[Show abstract][Hide abstract] ABSTRACT: Signed languages exhibit iconicity (resemblance between form and meaning) across their vocabulary, and many non-Indo-European spoken languages feature sizable classes of iconic words known as ideophones. In comparison, Indo-European languages like English and Spanish are believed to be arbitrary outside of a small number of onomatopoeic words. In three experiments with English and two with Spanish, we asked native speakers to rate the iconicity of ~600 words from the English and Spanish MacArthur-Bates Communicative Developmental Inventories. We found that iconicity in the words of both languages varied in a theoretically meaningful way with lexical category. In both languages, adjectives were rated as more iconic than nouns and function words, and corresponding to typological differences between English and Spanish in verb semantics, English verbs were rated as relatively iconic compared to Spanish verbs. We also found that both languages exhibited a negative relationship between iconicity ratings and age of acquisition. Words learned earlier tended to be more iconic, suggesting that iconicity in early vocabulary may aid word learning. Altogether these findings show that iconicity is a graded quality that pervades vocabularies of even the most " arbitrary " spoken languages. The findings provide compelling evidence that iconicity is an important property of all languages, signed and spoken, including Indo-European languages.
PLoS ONE 09/2015; 10(9). DOI:10.1371/journal.pone.0137147 · 3.23 Impact Factor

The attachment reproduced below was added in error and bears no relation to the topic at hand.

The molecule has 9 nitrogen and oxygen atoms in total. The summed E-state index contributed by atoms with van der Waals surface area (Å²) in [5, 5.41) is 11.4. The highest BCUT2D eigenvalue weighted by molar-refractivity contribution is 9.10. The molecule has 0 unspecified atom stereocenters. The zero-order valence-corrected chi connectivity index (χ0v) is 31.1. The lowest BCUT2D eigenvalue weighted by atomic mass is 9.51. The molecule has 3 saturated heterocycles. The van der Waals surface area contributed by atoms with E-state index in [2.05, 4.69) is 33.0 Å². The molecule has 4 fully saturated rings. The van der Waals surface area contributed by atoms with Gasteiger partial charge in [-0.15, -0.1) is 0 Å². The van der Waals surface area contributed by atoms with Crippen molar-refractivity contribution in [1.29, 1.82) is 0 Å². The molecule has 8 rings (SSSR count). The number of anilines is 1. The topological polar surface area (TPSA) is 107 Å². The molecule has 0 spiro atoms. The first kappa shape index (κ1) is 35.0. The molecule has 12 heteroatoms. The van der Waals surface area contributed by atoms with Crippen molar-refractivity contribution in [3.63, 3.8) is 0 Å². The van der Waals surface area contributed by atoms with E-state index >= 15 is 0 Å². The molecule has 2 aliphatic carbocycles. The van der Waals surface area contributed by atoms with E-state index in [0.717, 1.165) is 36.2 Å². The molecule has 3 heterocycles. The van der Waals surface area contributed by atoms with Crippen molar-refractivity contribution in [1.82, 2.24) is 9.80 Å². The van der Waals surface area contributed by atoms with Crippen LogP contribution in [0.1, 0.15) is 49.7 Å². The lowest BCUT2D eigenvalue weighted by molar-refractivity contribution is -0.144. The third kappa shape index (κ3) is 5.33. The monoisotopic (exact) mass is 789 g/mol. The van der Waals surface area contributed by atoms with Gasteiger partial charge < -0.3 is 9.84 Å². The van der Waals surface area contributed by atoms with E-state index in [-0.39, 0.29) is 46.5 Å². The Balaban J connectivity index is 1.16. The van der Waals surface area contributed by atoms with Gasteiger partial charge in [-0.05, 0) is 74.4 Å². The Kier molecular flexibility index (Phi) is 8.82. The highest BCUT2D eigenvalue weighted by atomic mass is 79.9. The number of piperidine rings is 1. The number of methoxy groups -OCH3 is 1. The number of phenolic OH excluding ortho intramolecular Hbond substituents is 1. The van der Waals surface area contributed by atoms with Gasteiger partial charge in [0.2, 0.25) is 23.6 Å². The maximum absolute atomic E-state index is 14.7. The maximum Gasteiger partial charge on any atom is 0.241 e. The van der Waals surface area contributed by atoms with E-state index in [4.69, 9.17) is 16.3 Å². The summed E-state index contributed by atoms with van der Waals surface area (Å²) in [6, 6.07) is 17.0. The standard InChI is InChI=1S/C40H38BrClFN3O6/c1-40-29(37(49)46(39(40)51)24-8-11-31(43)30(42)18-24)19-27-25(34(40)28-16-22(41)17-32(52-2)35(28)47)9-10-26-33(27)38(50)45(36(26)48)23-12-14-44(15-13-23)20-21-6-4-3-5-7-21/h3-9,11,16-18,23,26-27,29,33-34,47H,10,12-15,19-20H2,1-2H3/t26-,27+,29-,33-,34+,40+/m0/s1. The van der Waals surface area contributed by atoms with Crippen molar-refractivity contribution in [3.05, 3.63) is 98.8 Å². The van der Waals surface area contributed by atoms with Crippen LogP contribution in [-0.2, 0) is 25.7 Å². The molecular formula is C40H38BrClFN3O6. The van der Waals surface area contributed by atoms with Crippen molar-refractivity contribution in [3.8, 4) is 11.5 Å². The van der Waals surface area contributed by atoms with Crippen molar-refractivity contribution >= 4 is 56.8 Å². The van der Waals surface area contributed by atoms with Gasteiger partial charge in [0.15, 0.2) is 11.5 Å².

[Show abstract][Hide abstract] ABSTRACT: Visual imagery and the making of visual judgments involves activation of cortical regions that underlie visual perception (e.g., reporting that taxicabs are yellow recruits color sensitive regions of cortex, Simmons et al., 2007). Such results, however, leave open the critical question of whether perceptual representations are constitutive of visual knowledge (Barsalou, Simmons, Barbey, & Wilson, 2003; Mahon & Caramazza, 2008). We report evidence that visual interference disrupts the activation of visual and only visual knowledge. Recognizing an upright object next to a rotated picture of the same object is known to be aided by cueing; hearing word cues that match the subsequently presented pictures (e.g., hearing "alligator" prior to seeing pictures of alligators) improves performance, whereas hearing invalid cues (e.g., hearing "alligator" prior to seeing pictures of dogs) impairs it. We show that we can reduce this cueing effect by 46% by presenting a visual mask during or after the auditory word cue. The mask did not affect performance on no-cue trials, showing that the effect of the visual interference disrupts the knowledge activated by the word. In subsequent studies we show that the same type of visual interference affects knowledge probed by verbal propositions. For example, hearing the word "table" while viewing visual noise patterns made participants 1.4 times more likely to make an error in affirming the visual property that tables have flat surfaces but not the more general (and equally difficult) property that tables are furniture. These results provide a convincing resolution of a longstanding debate in cognitive psychology and neuroscience about the format of visual knowledge. Although much of our knowledge abstracts away from perceptual details, knowledge of what things look like appears to be represented in a visual format. Meeting abstract presented at VSS 2015.